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ChatGPT is now taking the “contract cheating” jobs of Kenyans

A great story from Martin Siele on Rest of world gives a very good starting point to explain how the new breed of software called “generative intelligence” is changing our daily life. The starting point is ghostwriting, school ghostwriting in particular.

What is Contract Cheating?

In January 2023, reports Siele, online learning platform Study surveyed more than 1,000 American students and over 100 educators. More than 89% of the students said they had used ChatGPT for help with a homework assignment. Nearly half admitted to using ChatGPT for an at-home test or quiz, 53% had used it to write an essay, and 22% had used it for outlining one.

We know that the industrial world has a long tradition of offshoring manual work to areas where the labor cost is low. This model is currently under a revision -it is neither the first, not the final time that we will see it- for geopolitical reasons. The reshoring of silicon fabs in the industry of the chip is maybe the most outstanding example, but not the only one.

It is not understood that also intellectual labor can be subcontracted where that kind of work is less expensive. The case for “contract cheating” for schoolwork and university projects is impacting many freelancers from Kenya. This Eastern Africa country is a major hub for the contract cheating industry, where freelancers help American students from the US -but also from Tanzania, and more countries- write essays and handle classwork. In the US, 17 States have banned contract cheating, but this led to nothing.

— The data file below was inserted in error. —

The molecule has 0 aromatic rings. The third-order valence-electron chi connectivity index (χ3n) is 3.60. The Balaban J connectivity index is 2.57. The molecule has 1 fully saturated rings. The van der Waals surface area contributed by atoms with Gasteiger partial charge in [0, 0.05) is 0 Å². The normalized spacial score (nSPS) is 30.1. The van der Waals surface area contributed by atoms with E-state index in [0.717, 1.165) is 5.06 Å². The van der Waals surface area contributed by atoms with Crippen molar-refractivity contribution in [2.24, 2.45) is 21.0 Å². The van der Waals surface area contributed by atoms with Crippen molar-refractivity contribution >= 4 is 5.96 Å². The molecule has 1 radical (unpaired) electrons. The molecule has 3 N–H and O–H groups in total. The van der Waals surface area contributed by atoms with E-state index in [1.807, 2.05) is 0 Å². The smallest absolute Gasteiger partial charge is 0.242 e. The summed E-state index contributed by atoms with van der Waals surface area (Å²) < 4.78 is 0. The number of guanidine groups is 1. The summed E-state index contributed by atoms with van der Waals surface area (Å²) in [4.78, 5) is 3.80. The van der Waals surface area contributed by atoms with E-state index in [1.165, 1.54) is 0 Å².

For the past nine years, states Rest of World, freelance writers from that country have been making money by writing assignments. Average monthly earnings were in the range 500-1,000 US$ per month.

The Online Labour Index (OLI) is an economic indicator that measures the global online gig economy. According to data reported by Rest of World, Kenya accounts for 1% of the world’s online freelance workforce, second only to Egypt in Africa.

All of a sudden, ChatGPT came to life. But what is ChatGPT?

What is ChatGPT?

ChatGPT is a syntactic and partially semantic system that generates various types of content starting from text-type questions. The innovation lies in the length of the correct text it can generate. The Generative Pre-trained Transformer (GPT) was launched in chat form by OpenAI on November 2, 2022.